Invasive Species Compendium

Detailed coverage of invasive species threatening livelihoods and the environment worldwide

Abstract

Environmental and periphyton response to stream revitalization - a pilot study from a tufa barrier.

Abstract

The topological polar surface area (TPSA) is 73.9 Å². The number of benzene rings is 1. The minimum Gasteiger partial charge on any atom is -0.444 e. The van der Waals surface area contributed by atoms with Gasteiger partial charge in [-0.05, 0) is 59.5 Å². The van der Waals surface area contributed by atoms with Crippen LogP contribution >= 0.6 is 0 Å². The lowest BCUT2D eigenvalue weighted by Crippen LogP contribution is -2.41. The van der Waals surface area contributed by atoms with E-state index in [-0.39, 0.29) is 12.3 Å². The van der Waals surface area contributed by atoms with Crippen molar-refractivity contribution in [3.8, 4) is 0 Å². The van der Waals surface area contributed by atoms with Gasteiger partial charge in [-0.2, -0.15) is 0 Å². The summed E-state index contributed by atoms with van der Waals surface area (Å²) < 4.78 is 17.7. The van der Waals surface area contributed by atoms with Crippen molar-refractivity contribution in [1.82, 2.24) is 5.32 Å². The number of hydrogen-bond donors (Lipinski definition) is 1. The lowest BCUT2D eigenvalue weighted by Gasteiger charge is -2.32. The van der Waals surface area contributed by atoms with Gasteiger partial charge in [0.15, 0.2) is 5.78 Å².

The formation of tufa barriers is driven by specific physicochemical and biological factors which make them very sensitive to environmental changes. The barriers provide great microhabitat complexity and are therefore inhabited by various periphytic organisms, whose metabolic activity alters the microenvironment, directly or indirectly affecting the physicochemical conditions of calcite precipitation. After the invasive plant species Ailanthus altissima (Mill.) Swinge was identified as one of the main factors causing current dryness of streams at the Skradinski buk barrier (Krka National Park, Croatia), the invasive species was removed, resulting in changes in the hydromorphology of the barrier and reactivating previously dry streams. The objective of this study was to determine potential differences between control and revitalized sites (reactivated streams) with regards to periphyton and the associated environmental changes over an annual cycle. Clear patterns were observed between sites reflecting the substantial changes in the landscape following invasive species removal. Revitalized sites had lower flow velocity, conductivity, pH, alkalinity and total water hardness values while exhibiting higher values of dissolved organic matter, nitrites and orthophosphates due to the presence of soil-derived organic material and intensive soil drainage. Organic matter content was generally higher at revitalized sites but did not inhibit tufa deposition. The influence of the surrounding forest soil was reflected not only in the mineralogical analysis of tufa sediment, but also in the abundance and diversity of periphyton. Revitalized site communities exhibited higher abundance and diversity and were dominated by bacterivorous and omnivorous ciliates and cercozoans due to the abundant food resources of the soil. The results presented show that ecosystem responses to hydromorphological changes generated by invasive species removal can be efficiently detected and monitored at microscale (i.e., periphyton scale) through a comprehensive interdisciplinary approach. As the first study to examine the relationship between aquatic ecosystems and sediments in the context of tufa stream revitalization, this pilot study provides data and guidelines for future management plans applicable to various tufa depositing systems facing invasive species propagation, allowing better understanding and protection of this unique and vulnerable karstic feature.